Greetings, two-legged readers, and thank you for visiting our website. My CCL (Cantankerous Cat Lady) has given me a new children’s book to review. This particular book talks about a cat and heaven, and may teach you something about the Buddha.
The book was written by Elizabeth Goldsworth, with the title, “The Cat Who Went to Heaven.” The story takes place in Japan, where a poor young artist sits in his house and paints.
He awaits his housekeeper, who has gone to the market with their few pennies to buy them something for supper. Because he wants to eat, he awaits her impatiently. He has not sold a painting for a long time, and fears they may soon starve.
When the old woman returns, she has no food, but instead has brought home a cat because she believes the cat will relieve their loneliness, and may bring them good luck.
At first the artist becomes angry, but then his curiosity gets the better of him, and he asks the housekeeper to let the cat out of the basket she carries.
When the artist sees that the cat has a white coat with yellow and black spots, he becomes less upset, as he has heard that three-colored cats are very lucky.
The little cat won him over by her lovely appearance and her contented purr. The housekeeper suggests they name the cat Good Fortune.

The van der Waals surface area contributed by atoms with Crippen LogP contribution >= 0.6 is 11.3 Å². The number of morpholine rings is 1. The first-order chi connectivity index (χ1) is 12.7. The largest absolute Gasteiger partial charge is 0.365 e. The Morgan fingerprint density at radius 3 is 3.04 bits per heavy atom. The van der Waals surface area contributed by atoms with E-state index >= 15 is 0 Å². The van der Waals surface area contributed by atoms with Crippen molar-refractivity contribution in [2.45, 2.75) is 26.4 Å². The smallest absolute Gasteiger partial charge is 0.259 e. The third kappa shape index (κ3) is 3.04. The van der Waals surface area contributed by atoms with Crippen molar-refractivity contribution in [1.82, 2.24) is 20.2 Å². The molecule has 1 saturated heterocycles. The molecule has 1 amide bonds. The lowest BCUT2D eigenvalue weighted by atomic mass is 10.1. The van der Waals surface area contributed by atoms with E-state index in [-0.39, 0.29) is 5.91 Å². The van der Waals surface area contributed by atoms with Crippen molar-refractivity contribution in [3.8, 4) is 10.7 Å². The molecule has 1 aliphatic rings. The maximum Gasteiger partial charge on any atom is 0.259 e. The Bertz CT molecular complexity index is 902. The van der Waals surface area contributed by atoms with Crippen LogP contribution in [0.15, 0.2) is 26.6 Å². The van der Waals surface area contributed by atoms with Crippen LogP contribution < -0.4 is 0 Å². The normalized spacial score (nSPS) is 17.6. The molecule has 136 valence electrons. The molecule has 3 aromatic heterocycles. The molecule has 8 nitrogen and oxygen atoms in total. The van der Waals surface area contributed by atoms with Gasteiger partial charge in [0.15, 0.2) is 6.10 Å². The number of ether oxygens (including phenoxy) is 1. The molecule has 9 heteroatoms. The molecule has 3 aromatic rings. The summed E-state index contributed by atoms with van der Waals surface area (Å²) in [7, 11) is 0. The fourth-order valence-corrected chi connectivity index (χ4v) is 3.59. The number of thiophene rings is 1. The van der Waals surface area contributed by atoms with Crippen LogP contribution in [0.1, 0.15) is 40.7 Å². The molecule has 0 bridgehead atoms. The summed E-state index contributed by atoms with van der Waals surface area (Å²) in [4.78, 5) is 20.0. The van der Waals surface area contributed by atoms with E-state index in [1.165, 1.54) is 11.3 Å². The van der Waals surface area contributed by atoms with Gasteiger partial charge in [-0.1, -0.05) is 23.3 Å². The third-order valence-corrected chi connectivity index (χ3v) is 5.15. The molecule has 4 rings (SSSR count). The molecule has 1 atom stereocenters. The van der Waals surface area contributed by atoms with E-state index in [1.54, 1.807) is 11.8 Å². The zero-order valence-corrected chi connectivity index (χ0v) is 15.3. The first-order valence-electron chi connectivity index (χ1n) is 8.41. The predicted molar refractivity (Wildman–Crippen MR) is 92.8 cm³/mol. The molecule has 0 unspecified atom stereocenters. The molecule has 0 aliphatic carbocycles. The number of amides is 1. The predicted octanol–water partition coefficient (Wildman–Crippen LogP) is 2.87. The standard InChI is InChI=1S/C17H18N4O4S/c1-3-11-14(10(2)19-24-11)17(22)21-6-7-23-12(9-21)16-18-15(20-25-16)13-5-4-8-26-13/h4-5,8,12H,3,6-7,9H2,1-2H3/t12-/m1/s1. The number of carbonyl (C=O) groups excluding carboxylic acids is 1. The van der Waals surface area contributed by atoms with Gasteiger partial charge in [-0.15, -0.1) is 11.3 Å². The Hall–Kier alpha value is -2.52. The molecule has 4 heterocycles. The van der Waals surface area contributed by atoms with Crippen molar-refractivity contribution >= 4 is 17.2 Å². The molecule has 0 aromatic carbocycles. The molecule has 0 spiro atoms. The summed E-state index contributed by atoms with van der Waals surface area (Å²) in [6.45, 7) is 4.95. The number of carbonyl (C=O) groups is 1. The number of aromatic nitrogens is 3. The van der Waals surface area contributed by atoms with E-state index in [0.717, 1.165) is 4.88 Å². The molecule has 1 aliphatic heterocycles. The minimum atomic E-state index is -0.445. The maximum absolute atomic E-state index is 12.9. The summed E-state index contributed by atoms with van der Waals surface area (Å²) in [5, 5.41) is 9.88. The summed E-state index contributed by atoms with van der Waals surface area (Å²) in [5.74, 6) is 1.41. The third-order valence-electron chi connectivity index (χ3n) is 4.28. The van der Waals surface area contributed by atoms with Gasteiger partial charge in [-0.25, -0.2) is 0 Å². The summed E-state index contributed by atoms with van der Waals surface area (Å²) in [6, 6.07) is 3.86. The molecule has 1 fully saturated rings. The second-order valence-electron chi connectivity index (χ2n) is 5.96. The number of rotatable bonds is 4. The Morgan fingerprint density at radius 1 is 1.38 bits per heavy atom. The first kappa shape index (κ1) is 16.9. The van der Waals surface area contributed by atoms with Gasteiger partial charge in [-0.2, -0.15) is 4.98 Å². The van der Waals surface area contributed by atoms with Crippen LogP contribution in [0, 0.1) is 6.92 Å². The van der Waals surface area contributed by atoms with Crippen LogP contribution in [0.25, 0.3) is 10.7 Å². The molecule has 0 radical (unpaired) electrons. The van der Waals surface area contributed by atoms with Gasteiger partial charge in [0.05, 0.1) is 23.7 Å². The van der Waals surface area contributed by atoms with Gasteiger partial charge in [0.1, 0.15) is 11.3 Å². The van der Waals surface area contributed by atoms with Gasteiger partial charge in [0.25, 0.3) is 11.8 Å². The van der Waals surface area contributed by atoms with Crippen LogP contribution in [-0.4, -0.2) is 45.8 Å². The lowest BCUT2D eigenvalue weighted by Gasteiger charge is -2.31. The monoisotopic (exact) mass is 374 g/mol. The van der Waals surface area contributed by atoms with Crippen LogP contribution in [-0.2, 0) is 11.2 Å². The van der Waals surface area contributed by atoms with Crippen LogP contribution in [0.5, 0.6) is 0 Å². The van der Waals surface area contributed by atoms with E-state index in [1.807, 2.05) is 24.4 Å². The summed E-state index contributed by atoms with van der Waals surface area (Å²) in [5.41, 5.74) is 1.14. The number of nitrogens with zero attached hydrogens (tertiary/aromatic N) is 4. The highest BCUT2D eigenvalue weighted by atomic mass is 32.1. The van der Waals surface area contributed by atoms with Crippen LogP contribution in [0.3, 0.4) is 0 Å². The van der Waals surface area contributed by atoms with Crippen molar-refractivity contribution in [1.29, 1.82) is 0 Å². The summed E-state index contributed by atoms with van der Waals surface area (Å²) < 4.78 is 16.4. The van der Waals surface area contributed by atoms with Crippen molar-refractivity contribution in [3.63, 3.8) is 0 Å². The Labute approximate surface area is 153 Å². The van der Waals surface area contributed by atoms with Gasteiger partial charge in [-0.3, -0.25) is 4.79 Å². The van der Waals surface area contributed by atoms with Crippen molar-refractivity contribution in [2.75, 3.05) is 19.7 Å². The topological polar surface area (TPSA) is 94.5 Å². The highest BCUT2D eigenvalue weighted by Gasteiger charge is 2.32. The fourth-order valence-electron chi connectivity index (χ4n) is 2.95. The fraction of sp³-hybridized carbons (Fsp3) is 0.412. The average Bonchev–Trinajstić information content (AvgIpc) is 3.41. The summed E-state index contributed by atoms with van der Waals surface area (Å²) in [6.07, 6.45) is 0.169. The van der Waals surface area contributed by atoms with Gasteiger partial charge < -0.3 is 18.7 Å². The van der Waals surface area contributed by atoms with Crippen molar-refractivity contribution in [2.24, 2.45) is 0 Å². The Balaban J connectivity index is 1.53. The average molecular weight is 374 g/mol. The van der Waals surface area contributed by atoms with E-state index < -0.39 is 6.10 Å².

The kitty reminds me of the story CCL recently wrote about cats in Japanese culture, and the little ceramic statues of cats called “maneki-neko.” These cats represented many good qualities to the Japanese.
The traditional combination often found on these cats is calico, a white cat with gold and brown spots, just like Good Fortune’s coat.
This color combination in a maneki-neko represents the luckiest of all the color combinations. The white brings happiness, purity, and positive things. The gold spots represent wealth and prosperity, while the black spots tend to ward off evil.
The days go by while the artist paints. The little cat eats as little as possible and spends hours with lowered head before the image of Buddha. The housekeeper says the cat is praying.
Then, one day the artist sees the cat leap from the garden shadows and catch a bird. Then the cat hesitates, and slowly lifts its paws from the bird and it flies away.
The artist knows the cat must be very hungry, but when he sees this action, he believes she shows great mercy.
Just then, the housekeeper appears, excited by a visit from the head priest. What can he want?
The artist sends the housekeeper on the run to buy tea and rice cakes, giving her the last thing of value he owned, a vase that he always filled with a spray of flowers.
The priest then explains that they desire a painting of the death of Buddha for the temple. They couldn’t decide which artist to choose, so put their names on pieces of paper and laid them before the central image of Buddha.
In the morning, all the pieces of paper had blown away except the one with our poor artist’s name on, so they knew in the temple that Buddha wanted him to do the painting. Since they knew the artist was poor, the priest left him with a first payment.
Now the artist spends days imagining the life of Buddha. He meditates and paints him on the silk banner where the artwork goes. He remembers all the animals who have given of themselves to honor the Buddha, recalling stories about their love and sacrifice, and paints each one on the banner as well.